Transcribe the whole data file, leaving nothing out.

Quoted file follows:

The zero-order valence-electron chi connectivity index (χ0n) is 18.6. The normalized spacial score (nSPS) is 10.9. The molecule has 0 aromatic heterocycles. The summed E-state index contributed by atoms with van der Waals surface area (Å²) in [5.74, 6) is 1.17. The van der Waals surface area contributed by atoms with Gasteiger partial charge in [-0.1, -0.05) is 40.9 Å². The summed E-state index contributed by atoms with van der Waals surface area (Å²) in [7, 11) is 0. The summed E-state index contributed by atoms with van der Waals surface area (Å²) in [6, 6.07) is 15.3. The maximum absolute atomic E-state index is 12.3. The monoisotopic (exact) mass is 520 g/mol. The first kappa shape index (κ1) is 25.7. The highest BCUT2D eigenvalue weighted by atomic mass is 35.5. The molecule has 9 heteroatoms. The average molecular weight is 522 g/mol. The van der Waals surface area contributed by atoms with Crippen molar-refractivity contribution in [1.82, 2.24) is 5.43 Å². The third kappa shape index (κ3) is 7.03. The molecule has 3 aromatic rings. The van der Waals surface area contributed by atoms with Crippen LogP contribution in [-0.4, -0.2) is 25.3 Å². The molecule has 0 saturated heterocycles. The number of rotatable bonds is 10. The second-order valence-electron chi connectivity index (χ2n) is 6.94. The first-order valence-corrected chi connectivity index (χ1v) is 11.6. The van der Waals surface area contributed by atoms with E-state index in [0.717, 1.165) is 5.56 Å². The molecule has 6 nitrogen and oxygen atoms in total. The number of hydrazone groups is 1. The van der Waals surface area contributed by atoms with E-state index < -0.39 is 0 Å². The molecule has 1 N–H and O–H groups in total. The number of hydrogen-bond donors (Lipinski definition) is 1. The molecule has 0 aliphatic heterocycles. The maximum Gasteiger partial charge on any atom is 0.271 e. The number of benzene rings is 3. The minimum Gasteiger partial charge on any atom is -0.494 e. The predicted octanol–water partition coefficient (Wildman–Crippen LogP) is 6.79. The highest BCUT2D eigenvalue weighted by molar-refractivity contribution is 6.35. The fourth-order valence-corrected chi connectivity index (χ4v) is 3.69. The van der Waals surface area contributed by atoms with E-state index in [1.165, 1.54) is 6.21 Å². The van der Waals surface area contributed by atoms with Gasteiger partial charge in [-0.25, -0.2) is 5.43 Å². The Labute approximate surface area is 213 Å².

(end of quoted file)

The zero-order valence-electron chi connectivity index (χ0n) is 18.6. The normalized spacial score (nSPS) is 10.9. The molecule has 0 aromatic heterocycles. The summed E-state index contributed by atoms with van der Waals surface area (Å²) in [5.74, 6) is 1.17. The van der Waals surface area contributed by atoms with Gasteiger partial charge in [-0.1, -0.05) is 40.9 Å². The summed E-state index contributed by atoms with van der Waals surface area (Å²) in [7, 11) is 0. The summed E-state index contributed by atoms with van der Waals surface area (Å²) in [6, 6.07) is 15.3. The maximum absolute atomic E-state index is 12.3. The monoisotopic (exact) mass is 520 g/mol. The first kappa shape index (κ1) is 25.7. The highest BCUT2D eigenvalue weighted by atomic mass is 35.5. The molecule has 9 heteroatoms. The average molecular weight is 522 g/mol. The van der Waals surface area contributed by atoms with Crippen molar-refractivity contribution in [1.82, 2.24) is 5.43 Å². The third kappa shape index (κ3) is 7.03. The molecule has 3 aromatic rings. The van der Waals surface area contributed by atoms with Crippen LogP contribution in [-0.4, -0.2) is 25.3 Å². The molecule has 0 saturated heterocycles. The number of rotatable bonds is 10. The second-order valence-electron chi connectivity index (χ2n) is 6.94. The first-order valence-corrected chi connectivity index (χ1v) is 11.6. The van der Waals surface area contributed by atoms with E-state index in [0.717, 1.165) is 5.56 Å². The molecule has 6 nitrogen and oxygen atoms in total. The number of hydrazone groups is 1. The van der Waals surface area contributed by atoms with E-state index < -0.39 is 0 Å². The molecule has 1 N–H and O–H groups in total. The number of hydrogen-bond donors (Lipinski definition) is 1. The molecule has 0 aliphatic heterocycles. The maximum Gasteiger partial charge on any atom is 0.271 e. The number of benzene rings is 3. The minimum Gasteiger partial charge on any atom is -0.494 e. The predicted octanol–water partition coefficient (Wildman–Crippen LogP) is 6.79. The highest BCUT2D eigenvalue weighted by molar-refractivity contribution is 6.35. The fourth-order valence-corrected chi connectivity index (χ4v) is 3.69. The van der Waals surface area contributed by atoms with E-state index in [1.165, 1.54) is 6.21 Å². The van der Waals surface area contributed by atoms with Gasteiger partial charge in [-0.25, -0.2) is 5.43 Å². The Labute approximate surface area is 213 Å².